Crossing the Finish Line in the Race to Cure Cancer

06.05.14 | By

Our members are diligently working to bring new medicines to patients. To date, these treatments have helped make some of the most devastating diseases, including HIV, manageable conditions. To do the same for cancer, collaboration across the health care ecosystem is necessary.

Highlighting Progress in Fight Against Parkinson’s Disease with Conversations’ New Look

03.27.14 | By

This week’s Medicines in Development report for Parkinson’s disease examines the work currently underway to help the 1.5 million Americans who are affected by the progressive neurological condition. While high-profile Parkinson’s patients like Michael J.

Increasing Clinical Trial Participation Among Diverse Patient Populations

03.19.14 | By

The development of new medical breakthroughs depends on the patients who volunteer to participate in clinical trials, but according to the Center for Information and Study on Clinical Research Participation, only 6 percent of clinical trials are completed on time and half of clinical research sites enroll one or no patients in their study.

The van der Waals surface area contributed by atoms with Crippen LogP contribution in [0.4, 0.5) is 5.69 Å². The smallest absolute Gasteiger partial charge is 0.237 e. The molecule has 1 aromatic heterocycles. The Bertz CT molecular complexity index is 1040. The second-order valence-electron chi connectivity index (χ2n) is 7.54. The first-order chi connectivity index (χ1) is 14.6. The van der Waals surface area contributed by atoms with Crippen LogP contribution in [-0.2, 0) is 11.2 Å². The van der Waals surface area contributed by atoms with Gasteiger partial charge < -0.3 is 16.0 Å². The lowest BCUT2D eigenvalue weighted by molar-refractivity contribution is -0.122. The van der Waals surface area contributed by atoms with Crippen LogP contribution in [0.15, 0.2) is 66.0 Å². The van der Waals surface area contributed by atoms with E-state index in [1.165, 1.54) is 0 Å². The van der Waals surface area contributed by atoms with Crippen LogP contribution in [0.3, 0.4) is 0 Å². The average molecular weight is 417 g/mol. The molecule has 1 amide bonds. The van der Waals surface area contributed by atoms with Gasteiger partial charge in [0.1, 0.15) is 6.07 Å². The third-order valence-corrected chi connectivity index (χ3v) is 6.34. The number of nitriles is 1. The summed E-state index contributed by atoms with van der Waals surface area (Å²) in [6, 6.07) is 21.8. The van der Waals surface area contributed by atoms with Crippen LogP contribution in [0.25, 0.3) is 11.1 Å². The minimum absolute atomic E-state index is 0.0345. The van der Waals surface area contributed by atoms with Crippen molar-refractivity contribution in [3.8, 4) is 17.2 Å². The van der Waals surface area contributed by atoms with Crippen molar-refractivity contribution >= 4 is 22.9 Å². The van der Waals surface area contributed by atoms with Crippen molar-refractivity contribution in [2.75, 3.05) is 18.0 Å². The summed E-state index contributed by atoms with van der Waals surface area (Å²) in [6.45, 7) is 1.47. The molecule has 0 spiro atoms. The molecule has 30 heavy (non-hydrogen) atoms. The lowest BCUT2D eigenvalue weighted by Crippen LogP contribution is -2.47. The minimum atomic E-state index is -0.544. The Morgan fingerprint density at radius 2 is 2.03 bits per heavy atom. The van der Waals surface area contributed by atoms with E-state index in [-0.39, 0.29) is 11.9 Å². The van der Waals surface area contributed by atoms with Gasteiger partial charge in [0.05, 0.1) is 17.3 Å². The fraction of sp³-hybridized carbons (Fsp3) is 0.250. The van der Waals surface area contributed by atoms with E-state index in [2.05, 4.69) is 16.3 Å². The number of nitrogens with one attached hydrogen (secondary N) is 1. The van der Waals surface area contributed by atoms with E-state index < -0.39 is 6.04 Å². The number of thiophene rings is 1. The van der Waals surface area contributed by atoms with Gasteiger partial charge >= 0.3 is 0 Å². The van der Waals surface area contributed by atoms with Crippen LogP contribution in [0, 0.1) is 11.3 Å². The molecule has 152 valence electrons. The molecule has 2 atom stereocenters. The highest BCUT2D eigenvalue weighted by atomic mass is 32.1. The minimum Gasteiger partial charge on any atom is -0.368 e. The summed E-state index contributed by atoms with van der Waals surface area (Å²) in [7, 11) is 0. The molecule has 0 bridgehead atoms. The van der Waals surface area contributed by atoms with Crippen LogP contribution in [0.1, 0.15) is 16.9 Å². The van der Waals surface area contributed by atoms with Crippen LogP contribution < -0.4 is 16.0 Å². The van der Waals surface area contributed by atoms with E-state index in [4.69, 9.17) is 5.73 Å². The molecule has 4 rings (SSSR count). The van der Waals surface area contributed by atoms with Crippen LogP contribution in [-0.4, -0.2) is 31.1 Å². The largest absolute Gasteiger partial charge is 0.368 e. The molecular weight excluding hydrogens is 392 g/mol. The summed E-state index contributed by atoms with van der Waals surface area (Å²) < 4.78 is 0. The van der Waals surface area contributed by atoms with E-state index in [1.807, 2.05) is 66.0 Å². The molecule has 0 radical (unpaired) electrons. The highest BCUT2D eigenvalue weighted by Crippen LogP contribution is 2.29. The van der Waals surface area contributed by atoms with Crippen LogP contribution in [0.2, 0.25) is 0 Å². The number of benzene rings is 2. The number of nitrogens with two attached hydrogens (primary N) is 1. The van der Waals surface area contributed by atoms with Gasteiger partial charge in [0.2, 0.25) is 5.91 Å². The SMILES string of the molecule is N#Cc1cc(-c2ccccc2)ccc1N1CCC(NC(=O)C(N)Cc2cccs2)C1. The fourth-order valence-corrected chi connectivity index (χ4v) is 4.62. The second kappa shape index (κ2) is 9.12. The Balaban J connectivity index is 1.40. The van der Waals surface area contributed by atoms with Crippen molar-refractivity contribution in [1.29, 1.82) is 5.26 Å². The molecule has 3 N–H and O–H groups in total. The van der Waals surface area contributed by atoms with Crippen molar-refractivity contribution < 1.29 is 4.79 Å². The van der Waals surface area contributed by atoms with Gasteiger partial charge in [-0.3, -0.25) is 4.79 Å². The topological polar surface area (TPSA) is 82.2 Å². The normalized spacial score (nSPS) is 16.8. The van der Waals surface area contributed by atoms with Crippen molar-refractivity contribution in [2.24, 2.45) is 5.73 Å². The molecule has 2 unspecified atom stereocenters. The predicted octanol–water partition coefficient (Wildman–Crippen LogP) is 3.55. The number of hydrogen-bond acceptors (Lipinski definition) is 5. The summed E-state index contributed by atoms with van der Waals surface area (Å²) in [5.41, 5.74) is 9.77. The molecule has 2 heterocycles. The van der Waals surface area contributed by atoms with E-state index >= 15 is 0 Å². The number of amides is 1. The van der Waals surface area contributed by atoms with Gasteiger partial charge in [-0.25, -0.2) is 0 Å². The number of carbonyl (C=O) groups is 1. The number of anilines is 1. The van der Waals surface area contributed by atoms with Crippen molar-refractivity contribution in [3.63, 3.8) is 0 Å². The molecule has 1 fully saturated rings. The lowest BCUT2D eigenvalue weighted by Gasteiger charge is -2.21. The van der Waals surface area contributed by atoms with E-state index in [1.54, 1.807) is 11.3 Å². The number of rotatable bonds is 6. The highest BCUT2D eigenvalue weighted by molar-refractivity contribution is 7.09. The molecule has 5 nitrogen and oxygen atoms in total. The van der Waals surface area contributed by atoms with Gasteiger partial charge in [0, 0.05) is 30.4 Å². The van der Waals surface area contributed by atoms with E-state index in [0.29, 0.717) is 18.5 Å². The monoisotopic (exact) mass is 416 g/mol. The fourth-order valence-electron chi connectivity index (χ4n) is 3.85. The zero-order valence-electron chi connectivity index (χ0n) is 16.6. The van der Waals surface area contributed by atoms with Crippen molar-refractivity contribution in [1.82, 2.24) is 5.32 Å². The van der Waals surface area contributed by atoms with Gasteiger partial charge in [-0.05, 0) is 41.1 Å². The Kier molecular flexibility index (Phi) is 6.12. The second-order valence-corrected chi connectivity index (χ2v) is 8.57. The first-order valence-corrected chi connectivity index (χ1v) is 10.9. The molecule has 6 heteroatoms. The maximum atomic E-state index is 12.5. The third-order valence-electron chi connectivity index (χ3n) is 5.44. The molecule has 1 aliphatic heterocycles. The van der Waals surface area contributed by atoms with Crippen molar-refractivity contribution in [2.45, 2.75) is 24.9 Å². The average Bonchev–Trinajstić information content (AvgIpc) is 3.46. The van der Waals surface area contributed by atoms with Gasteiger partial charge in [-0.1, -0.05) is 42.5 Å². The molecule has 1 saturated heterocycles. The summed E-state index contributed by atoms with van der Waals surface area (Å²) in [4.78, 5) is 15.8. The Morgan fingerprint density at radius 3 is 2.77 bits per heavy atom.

Conversations

If implemented, what would the recent proposed changes to Medicare Part D’s six protected classes mean for patients?

Contributors Respond

Collaborating for Future Progress

02.26.14 | By

The existing model of bringing new medicines to patients is a costly, exhaustive, and thorough process. In fact, to develop a new medicine under the federal process takes about $1 billion and 10 years — with a failure rate of roughly 99 percent.

Conversations

What are some realistic expectations that can come from the Accelerating Medicines Partnership?

Contributors Respond

Conversations

What are our greatest challenges as we address managing chronic diseases like diabetes?

Contributors Respond

Conversations

Every 34 seconds someone has a heart attack in the United States. How can we work together to improve prevention and treatment of cardiovascular disease to save lives?

Contributors Respond

Conversations

Smartphones, tablets and other mobile devices have become part of our everyday lives. How can we harness these technologies and platforms to manage chronic diseases and improve patient health?

Contributors Respond

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